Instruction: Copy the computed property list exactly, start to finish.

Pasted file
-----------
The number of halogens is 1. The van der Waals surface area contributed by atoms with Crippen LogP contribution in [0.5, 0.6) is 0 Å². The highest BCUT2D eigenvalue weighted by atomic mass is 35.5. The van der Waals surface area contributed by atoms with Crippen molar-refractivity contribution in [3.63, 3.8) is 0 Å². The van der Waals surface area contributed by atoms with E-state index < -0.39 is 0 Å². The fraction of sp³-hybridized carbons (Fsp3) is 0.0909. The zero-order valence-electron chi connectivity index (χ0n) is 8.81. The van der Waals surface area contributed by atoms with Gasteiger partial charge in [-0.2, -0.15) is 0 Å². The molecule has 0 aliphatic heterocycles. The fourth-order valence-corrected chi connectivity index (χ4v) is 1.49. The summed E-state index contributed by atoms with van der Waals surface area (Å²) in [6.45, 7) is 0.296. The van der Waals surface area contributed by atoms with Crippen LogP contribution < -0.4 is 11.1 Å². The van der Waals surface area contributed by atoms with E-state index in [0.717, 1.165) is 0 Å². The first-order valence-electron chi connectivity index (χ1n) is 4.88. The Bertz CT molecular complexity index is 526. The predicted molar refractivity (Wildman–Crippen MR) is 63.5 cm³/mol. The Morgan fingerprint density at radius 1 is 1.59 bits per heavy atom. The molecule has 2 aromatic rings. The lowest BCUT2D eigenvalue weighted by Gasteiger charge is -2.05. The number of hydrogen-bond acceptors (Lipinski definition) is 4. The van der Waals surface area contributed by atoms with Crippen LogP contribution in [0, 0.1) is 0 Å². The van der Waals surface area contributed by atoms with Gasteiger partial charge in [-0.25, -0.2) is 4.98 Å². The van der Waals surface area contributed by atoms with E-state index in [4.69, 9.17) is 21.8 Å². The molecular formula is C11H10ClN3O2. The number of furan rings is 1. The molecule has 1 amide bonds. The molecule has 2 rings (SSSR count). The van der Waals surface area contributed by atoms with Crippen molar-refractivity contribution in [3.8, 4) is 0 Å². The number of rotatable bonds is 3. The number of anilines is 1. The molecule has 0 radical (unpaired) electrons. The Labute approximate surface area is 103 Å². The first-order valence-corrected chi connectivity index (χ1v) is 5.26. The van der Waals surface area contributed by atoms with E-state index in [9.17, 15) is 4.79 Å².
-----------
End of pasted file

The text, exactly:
The number of halogens is 1. The van der Waals surface area contributed by atoms with Crippen LogP contribution in [0.5, 0.6) is 0 Å². The highest BCUT2D eigenvalue weighted by atomic mass is 35.5. The van der Waals surface area contributed by atoms with Crippen molar-refractivity contribution in [3.63, 3.8) is 0 Å². The van der Waals surface area contributed by atoms with E-state index < -0.39 is 0 Å². The fraction of sp³-hybridized carbons (Fsp3) is 0.0909. The zero-order valence-electron chi connectivity index (χ0n) is 8.81. The van der Waals surface area contributed by atoms with Gasteiger partial charge in [-0.2, -0.15) is 0 Å². The molecule has 0 aliphatic heterocycles. The fourth-order valence-corrected chi connectivity index (χ4v) is 1.49. The summed E-state index contributed by atoms with van der Waals surface area (Å²) in [6.45, 7) is 0.296. The van der Waals surface area contributed by atoms with Crippen LogP contribution < -0.4 is 11.1 Å². The van der Waals surface area contributed by atoms with E-state index in [0.717, 1.165) is 0 Å². The first-order valence-electron chi connectivity index (χ1n) is 4.88. The Bertz CT molecular complexity index is 526. The predicted molar refractivity (Wildman–Crippen MR) is 63.5 cm³/mol. The Morgan fingerprint density at radius 1 is 1.59 bits per heavy atom. The molecule has 2 aromatic rings. The lowest BCUT2D eigenvalue weighted by Gasteiger charge is -2.05. The number of hydrogen-bond acceptors (Lipinski definition) is 4. The van der Waals surface area contributed by atoms with Crippen LogP contribution in [0, 0.1) is 0 Å². The van der Waals surface area contributed by atoms with Gasteiger partial charge in [-0.25, -0.2) is 4.98 Å². The van der Waals surface area contributed by atoms with E-state index in [4.69, 9.17) is 21.8 Å². The molecular formula is C11H10ClN3O2. The number of furan rings is 1. The molecule has 1 amide bonds. The molecule has 2 rings (SSSR count). The van der Waals surface area contributed by atoms with Crippen molar-refractivity contribution in [3.8, 4) is 0 Å². The number of rotatable bonds is 3. The number of anilines is 1. The molecule has 0 radical (unpaired) electrons. The Labute approximate surface area is 103 Å². The first-order valence-corrected chi connectivity index (χ1v) is 5.26. The van der Waals surface area contributed by atoms with E-state index in [9.17, 15) is 4.79 Å².